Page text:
6. Off-Peak awards
American’s Off-Peak awards (also known as MileSAAver awards) are among the most prized mileage redemptions out there — readers even voted them into the semifinals of the TPG Travel Rewards Tournament earlier this month. These awards cover a wide range of dates and destinations, saving you anywhere from 5,000 to 20,000 miles on round-trip flights to Hawaii, Europe, the Caribbean, Central and South America, Japan, and Korea.
7. Awesome customer service
I’m sure some of you will disagree with me, but I think the American Airlines elite customer service is superior to what you’ll get on other domestic carriers. Apart from the hard benefits (like the Executive Platinum service desk, waived ticketing service charges, and waived award change and reinstatement fees), I’ve found AAdvantage agents on the whole to be helpful and flexible in sorting out any difficulties I might encounter during my travels. I ultimately feel like I get taken care of on American Airlines, and I can’t say the same for experiences I’ve had elsewhere.
Most recently, I had a great experience with AAdvantage customer service while trying to find first class availability from São Paulo to San Francisco. Despite there being no seats at the MilesAAver level, the Executive Platinum agent I spoke with was ultimately able to open up space for me simply because I asked. Now that is customer service!
8. Great co-branded credit card options
I now hold both the Citi AAdvantage Executive World Elite MasterCard and the Barclaycard Aviator Silver Card, and each one offers me the opportunity to earn up to 10,000 elite qualifying miles annually. That helps me maintain Executive Platinum status from year to year, not to mention the other great benefits like Admirals Club membership from the Executive card, and a 10% mileage redemption rebate (up to 10,000 miles) from the Aviator card. In contrast, United has no cards that earn elite miles.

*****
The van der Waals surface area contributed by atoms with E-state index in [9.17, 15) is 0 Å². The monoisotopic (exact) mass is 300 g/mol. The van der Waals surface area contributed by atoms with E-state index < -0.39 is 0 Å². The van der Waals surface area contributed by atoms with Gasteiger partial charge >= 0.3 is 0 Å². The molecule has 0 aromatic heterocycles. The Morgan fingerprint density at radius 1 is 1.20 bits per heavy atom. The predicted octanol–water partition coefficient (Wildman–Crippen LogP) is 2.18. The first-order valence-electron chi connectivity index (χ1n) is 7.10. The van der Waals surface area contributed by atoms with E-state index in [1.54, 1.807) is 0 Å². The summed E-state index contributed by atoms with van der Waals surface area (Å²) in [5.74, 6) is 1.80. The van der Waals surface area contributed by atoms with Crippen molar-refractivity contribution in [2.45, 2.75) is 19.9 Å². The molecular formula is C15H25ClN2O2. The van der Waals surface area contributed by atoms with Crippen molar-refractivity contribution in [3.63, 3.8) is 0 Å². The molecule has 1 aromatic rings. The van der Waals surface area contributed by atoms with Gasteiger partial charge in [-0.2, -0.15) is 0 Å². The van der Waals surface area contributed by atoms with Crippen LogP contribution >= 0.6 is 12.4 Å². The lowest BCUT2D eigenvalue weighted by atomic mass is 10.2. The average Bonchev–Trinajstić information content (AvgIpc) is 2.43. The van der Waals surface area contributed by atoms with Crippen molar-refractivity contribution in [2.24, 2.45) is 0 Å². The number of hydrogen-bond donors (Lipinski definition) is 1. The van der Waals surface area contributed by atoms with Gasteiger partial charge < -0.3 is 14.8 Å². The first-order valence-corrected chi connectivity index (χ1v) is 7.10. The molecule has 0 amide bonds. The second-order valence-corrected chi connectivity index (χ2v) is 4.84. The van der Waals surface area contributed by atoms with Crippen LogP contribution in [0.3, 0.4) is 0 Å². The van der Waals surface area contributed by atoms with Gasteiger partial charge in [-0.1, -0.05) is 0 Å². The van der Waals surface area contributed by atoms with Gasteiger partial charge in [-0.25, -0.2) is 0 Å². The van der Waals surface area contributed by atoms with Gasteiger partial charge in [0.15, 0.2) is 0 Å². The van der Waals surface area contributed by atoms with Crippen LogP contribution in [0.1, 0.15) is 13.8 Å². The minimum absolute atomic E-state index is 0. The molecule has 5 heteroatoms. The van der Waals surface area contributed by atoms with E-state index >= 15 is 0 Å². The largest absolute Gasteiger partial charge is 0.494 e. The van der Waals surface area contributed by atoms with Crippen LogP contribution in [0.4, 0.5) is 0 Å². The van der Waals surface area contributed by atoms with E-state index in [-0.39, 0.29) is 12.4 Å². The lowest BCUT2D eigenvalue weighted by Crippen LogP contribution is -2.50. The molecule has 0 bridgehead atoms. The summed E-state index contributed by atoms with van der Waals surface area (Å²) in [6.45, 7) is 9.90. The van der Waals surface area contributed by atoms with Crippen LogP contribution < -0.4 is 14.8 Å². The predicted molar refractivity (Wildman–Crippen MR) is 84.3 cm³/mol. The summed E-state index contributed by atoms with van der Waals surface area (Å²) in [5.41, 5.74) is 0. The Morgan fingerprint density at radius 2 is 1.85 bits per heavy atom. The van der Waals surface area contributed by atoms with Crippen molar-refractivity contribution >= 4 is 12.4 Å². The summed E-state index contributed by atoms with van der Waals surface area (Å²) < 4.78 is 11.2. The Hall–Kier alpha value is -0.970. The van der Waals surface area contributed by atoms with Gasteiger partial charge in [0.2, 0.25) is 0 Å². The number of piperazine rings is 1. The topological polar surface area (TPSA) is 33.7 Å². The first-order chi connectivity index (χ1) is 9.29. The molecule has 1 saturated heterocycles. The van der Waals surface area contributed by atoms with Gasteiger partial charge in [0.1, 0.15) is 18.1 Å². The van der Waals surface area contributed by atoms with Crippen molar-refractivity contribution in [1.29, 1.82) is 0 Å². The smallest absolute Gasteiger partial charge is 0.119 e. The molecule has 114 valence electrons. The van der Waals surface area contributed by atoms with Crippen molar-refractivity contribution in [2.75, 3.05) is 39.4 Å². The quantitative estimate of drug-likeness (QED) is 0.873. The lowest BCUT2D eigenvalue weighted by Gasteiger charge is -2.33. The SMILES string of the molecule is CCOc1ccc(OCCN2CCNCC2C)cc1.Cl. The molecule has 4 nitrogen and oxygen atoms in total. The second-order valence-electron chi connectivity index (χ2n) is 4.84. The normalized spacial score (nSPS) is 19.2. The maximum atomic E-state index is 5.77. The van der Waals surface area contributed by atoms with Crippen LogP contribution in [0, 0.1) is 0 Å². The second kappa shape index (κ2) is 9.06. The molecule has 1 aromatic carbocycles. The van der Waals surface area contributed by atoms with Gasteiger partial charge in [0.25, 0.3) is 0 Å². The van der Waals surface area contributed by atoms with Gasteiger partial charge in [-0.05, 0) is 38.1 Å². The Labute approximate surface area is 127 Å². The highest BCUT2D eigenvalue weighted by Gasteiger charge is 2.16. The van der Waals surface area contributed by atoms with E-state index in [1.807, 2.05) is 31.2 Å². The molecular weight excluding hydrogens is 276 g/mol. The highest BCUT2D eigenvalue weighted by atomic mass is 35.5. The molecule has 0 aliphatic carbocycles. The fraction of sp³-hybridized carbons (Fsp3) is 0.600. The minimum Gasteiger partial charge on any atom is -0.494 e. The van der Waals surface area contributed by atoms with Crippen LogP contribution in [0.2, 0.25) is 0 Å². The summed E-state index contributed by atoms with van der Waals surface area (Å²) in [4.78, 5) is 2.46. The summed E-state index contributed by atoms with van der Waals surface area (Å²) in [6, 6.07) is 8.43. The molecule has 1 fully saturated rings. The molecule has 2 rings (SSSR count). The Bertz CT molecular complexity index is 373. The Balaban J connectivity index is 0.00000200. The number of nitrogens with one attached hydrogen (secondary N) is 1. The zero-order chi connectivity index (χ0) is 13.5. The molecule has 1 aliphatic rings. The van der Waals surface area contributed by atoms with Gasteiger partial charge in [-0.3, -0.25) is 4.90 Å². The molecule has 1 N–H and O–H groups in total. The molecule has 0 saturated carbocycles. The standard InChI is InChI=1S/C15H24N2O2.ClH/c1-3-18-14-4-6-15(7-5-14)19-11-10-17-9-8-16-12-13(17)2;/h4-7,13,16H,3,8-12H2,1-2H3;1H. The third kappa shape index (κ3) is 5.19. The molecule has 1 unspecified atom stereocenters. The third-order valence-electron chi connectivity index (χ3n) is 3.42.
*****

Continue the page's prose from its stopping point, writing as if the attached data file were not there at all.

9. Visibility on ExpertFlyer
ExpertFlyer is one of my favorite tools for award booking, especially for the ability to set alerts so I’ll be notified when the award space I want becomes available. American Airlines shows its full award inventory on ExpertFlyer, including upgrades. Delta, on the other hand, doesn’t show any flight availability whatsoever, making it that much harder to book using SkyMiles. While this doesn’t pertain to Executive Platinum status specifically, it’s yet another area where the AAdvantage program shows up one of its main competitors.
10. No elite spending requirements
Along with the revenue-based mileage programs, last year Delta and United instituted revenue requirements for earning elite status. Delta Medallion and United Premier members now must meet spending thresholds on airfare in addition to earning elite miles or flying elite segments. Delta does waive the requirement for US-based Medallion members who spend spend $25,000 dollars during the year on a Delta American Express credit card, but it remains one more obstacle to gaining elite benefits. Thankfully, American Airlines has no such revenue requirements, so you can qualify for elite status solely on miles, segments, or points.
11. Strong partnerships
Unlike Delta — which punishes SkyMiles members for flying with partners, and in some cases goes so far as to award no MQMs at all for partner flights — American Airlines has more equitable relationships with its Oneworld and other partners. In particular, I appreciate being able to earn miles on Alaska Airlines and British Airways.
I fully admit to being a mega fan, but I think my love for AAdvantage and Executive Platinum status is justified. I’d love to hear from you about your favorite (or least favorite) parts of the program. Please share your thoughts in the comments below!
Citi® / AAdvantage® Platinum Select® MasterCard®
|Intro APR||Regular APR||Annual Fee||Foreign Transaction Fee||Credit Rating|
|N/A||14.24% - 22.24%* (Variable)||$95, waived for first 12 months*||0%||Excellent/Good|